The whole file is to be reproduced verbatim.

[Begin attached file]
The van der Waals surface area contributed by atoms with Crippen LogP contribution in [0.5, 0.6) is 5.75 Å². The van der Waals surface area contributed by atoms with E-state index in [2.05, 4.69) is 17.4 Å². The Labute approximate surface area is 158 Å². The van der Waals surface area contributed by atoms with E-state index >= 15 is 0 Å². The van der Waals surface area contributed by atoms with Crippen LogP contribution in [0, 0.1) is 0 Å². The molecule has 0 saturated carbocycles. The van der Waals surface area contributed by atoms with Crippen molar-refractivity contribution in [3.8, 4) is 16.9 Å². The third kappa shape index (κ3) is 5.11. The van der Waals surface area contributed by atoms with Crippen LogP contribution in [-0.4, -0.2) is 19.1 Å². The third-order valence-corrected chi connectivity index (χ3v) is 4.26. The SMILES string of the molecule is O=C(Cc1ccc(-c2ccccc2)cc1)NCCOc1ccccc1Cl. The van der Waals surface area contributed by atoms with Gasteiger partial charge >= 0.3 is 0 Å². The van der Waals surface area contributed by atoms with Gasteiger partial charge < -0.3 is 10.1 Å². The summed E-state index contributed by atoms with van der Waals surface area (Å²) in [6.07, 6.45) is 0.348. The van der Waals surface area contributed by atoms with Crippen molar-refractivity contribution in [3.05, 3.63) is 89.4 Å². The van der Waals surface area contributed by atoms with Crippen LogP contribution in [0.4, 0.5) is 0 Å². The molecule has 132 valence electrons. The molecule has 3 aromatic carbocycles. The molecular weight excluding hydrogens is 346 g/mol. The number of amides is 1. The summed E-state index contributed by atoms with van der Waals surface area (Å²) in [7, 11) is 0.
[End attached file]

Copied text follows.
The van der Waals surface area contributed by atoms with Crippen LogP contribution in [0.5, 0.6) is 5.75 Å². The van der Waals surface area contributed by atoms with E-state index in [2.05, 4.69) is 17.4 Å². The Labute approximate surface area is 158 Å². The van der Waals surface area contributed by atoms with E-state index >= 15 is 0 Å². The van der Waals surface area contributed by atoms with Crippen LogP contribution in [0, 0.1) is 0 Å². The molecule has 0 saturated carbocycles. The van der Waals surface area contributed by atoms with Crippen molar-refractivity contribution in [3.8, 4) is 16.9 Å². The third kappa shape index (κ3) is 5.11. The van der Waals surface area contributed by atoms with Crippen LogP contribution in [-0.4, -0.2) is 19.1 Å². The third-order valence-corrected chi connectivity index (χ3v) is 4.26. The SMILES string of the molecule is O=C(Cc1ccc(-c2ccccc2)cc1)NCCOc1ccccc1Cl. The van der Waals surface area contributed by atoms with Gasteiger partial charge >= 0.3 is 0 Å². The van der Waals surface area contributed by atoms with Gasteiger partial charge < -0.3 is 10.1 Å². The summed E-state index contributed by atoms with van der Waals surface area (Å²) in [6.07, 6.45) is 0.348. The van der Waals surface area contributed by atoms with Crippen molar-refractivity contribution in [3.05, 3.63) is 89.4 Å². The van der Waals surface area contributed by atoms with Crippen LogP contribution in [0.4, 0.5) is 0 Å². The molecule has 132 valence electrons. The molecule has 3 aromatic carbocycles. The molecular weight excluding hydrogens is 346 g/mol. The number of amides is 1. The summed E-state index contributed by atoms with van der Waals surface area (Å²) in [7, 11) is 0.